Big Data Analytics in Logistics: Best Practices

IN Big Data General — 29 August, 2014

"Big Data in Logistics," a current trend report from DHL, looks at the question of whether the huge data volumes in the industry can be turned into better knowledge for improved decision-making. Katrin Zeiler coordinated the creation of the report. In a guest post, she summarizes the most important aspects.

 

© (2013 DHL / Detecon International GmbH) © (2013 DHL / Detecon International GmbH)

 

Big data and the logistics industry should actually be a dream team. Logistics service providers move masses of goods and there is constantly more and more of it. At the same time, they gather data sets that are just waiting to be turned into information that supports decisions. They capture and track the origin and the destination of the shipments, their size, weight, and their current location. However, now and again, enterprises in the industry often lack the insight into how they might gain value from the data material that collects from all that tracking.

 With the "Big Data in Logistics" trend report, a DHL report on how to move beyond the hype, we want to get the discussion going. We have identified three fields (value dimensions) that have an effect on the analysis of big data:

  • Increasing operational efficiency, for example, by increasing transparency, using resources optimally, and increasing process quality and performance.
  • Improving the customer experience with the result that customer loyalty and customer retention rise, customer groups can be segmented exceptionally well, and customers can be individually spoken to. The enterprise thus optimizes the entire communication with the customer and service.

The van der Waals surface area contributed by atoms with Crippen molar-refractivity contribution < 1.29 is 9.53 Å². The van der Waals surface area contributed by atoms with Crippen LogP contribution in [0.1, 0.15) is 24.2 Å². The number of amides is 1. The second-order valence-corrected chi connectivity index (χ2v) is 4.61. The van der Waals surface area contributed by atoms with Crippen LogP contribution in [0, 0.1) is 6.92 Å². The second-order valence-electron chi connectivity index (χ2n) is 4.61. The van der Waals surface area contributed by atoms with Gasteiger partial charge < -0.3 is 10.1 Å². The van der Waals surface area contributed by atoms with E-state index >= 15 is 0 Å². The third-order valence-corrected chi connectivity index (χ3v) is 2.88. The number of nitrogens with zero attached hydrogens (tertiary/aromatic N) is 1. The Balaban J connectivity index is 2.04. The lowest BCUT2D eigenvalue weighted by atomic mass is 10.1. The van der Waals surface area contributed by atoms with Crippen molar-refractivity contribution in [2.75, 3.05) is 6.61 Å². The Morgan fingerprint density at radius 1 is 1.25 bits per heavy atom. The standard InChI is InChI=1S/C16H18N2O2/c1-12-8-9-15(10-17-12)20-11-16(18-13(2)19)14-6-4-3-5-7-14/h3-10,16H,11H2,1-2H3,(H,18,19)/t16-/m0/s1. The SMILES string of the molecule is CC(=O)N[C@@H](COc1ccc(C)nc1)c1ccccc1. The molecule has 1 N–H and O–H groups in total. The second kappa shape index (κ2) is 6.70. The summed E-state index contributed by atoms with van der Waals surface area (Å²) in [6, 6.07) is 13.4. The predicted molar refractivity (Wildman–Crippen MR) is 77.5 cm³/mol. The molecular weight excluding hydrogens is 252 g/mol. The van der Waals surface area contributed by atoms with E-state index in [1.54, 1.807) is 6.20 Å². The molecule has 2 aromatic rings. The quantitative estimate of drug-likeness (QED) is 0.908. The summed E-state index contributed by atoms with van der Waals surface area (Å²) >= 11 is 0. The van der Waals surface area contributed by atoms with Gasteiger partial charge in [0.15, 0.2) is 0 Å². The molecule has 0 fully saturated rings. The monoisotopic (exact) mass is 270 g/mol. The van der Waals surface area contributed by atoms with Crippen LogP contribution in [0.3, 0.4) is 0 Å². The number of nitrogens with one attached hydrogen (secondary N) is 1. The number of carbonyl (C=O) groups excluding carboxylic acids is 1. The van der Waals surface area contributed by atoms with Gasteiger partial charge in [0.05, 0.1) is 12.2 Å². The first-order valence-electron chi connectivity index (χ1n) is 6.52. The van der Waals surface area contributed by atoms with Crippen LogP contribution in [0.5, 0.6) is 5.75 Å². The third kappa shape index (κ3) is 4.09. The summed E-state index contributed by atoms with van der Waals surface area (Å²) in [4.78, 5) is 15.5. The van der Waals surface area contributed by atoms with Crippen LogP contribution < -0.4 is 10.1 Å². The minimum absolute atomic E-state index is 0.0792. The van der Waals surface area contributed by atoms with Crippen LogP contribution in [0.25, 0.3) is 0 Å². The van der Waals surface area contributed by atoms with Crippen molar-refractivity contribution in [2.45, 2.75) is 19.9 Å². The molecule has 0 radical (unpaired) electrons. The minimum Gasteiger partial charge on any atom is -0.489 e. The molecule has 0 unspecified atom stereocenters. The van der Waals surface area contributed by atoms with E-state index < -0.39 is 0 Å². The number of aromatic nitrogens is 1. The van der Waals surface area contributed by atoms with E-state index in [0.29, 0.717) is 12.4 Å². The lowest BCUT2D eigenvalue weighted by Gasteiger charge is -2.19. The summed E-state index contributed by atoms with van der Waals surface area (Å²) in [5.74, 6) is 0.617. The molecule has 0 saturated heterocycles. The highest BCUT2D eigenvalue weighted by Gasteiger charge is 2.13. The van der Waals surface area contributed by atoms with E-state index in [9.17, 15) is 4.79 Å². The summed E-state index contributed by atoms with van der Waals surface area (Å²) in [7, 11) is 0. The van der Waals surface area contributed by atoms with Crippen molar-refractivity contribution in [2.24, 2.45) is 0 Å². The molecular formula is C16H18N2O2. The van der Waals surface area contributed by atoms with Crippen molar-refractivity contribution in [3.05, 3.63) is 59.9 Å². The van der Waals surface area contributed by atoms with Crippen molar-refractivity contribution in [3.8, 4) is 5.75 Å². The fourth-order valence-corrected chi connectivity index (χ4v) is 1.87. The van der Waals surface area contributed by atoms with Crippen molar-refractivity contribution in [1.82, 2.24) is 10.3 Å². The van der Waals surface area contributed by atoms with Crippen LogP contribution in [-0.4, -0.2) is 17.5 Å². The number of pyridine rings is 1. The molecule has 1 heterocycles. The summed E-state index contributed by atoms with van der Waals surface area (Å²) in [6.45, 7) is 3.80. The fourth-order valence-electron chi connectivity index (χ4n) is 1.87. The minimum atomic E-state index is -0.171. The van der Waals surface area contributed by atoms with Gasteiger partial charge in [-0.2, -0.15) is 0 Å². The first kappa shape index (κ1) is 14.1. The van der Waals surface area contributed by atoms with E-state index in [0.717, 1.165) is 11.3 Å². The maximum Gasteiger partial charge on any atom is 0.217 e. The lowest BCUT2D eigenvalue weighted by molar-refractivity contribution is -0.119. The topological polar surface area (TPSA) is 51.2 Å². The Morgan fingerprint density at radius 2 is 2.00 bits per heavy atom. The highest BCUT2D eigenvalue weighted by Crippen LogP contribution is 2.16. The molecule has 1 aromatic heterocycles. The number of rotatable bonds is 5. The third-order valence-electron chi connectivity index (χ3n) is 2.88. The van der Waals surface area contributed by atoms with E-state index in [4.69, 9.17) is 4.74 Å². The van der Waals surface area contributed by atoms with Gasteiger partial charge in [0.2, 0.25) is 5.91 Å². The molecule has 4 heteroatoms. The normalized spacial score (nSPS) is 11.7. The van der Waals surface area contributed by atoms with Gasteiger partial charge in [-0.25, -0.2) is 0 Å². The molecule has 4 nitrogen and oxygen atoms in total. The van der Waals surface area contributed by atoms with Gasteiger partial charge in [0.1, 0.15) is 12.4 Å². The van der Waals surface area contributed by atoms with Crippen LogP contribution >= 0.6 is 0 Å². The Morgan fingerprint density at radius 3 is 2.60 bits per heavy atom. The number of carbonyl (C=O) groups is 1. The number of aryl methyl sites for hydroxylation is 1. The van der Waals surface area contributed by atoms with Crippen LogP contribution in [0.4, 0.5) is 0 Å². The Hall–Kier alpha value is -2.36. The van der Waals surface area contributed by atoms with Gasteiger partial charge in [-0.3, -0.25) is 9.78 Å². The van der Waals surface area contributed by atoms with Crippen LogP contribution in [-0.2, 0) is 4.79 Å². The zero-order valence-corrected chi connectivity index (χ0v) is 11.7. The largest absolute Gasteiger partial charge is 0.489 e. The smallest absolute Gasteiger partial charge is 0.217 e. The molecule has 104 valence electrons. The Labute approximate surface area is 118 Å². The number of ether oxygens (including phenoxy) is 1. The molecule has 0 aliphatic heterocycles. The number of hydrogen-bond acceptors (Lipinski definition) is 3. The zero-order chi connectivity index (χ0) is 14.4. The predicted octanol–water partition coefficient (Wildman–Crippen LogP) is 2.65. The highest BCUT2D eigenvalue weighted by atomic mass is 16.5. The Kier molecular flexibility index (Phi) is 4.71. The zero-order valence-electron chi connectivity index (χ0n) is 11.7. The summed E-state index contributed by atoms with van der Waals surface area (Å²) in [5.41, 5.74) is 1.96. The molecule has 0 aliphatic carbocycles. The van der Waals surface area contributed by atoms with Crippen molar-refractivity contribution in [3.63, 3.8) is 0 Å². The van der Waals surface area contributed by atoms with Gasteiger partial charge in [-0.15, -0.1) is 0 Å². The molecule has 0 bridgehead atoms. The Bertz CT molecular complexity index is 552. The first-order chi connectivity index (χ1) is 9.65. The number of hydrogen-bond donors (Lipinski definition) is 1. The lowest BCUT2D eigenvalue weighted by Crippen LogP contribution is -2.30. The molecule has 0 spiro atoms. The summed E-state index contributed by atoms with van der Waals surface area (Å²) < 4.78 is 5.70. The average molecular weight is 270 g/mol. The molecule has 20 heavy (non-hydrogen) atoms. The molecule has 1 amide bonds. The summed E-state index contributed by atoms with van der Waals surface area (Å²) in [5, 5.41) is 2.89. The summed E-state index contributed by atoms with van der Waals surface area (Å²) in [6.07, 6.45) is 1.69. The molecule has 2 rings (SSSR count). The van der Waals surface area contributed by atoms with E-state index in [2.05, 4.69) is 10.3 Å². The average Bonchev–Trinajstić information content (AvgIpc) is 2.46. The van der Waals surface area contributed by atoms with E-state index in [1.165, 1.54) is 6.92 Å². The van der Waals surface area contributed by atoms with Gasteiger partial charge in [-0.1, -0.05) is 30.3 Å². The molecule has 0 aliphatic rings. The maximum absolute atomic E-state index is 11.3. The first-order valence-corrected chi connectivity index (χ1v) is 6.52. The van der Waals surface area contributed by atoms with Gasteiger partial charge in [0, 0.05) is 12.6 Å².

• New business models are made possible. Enterprises gain additional sources of revenue.

 We have brought together best practices from the sector that cover more than one industry, including two Blue Yonder use cases. DM illustrates how employee use planning can be made considerably more efficient. At the same time, sales forecasts based on the Blue Yonder algorithm, NeuroBayes, have helped prevent out-of-stock situations and unprofitable over-stock situations at German multi-channel retailer OTTO.

 These and other successful examples from the world of industry show that investments in big data analytics pay off. There is enough "fodder" for forecasts especially in logistics with its immense data-intensive processes, that make daily decision-making in enterprises more secure, faster, and — most of all —better.  To illustrate the breadth of possibilities in our industry, we have devised the vision of the data-driven logistics business (data-driven logistics provider, please see the graphic). One area of use is DHL Resilience360, a cloud-based supply chain risk management solution that visualizes weak-points along the entire value creation chain, evaluates them, and thus helps develop the corresponding plan of measures to be carried out. By means of the holistic monitoring in real time, relevant incidents are recognized early on and thus, production stoppages, loss of image, and other harms are prevented. Altogether, we have identified eleven different use fields, right up to automatic weather data capture when driving through a city. Of course, logistics enterprises are not going to become data power-houses in a single day. But with a bit of entrepreneurial spirit, many approaches can be discovered and developed. Let's discover the future potential together that is slumbering inside of data.

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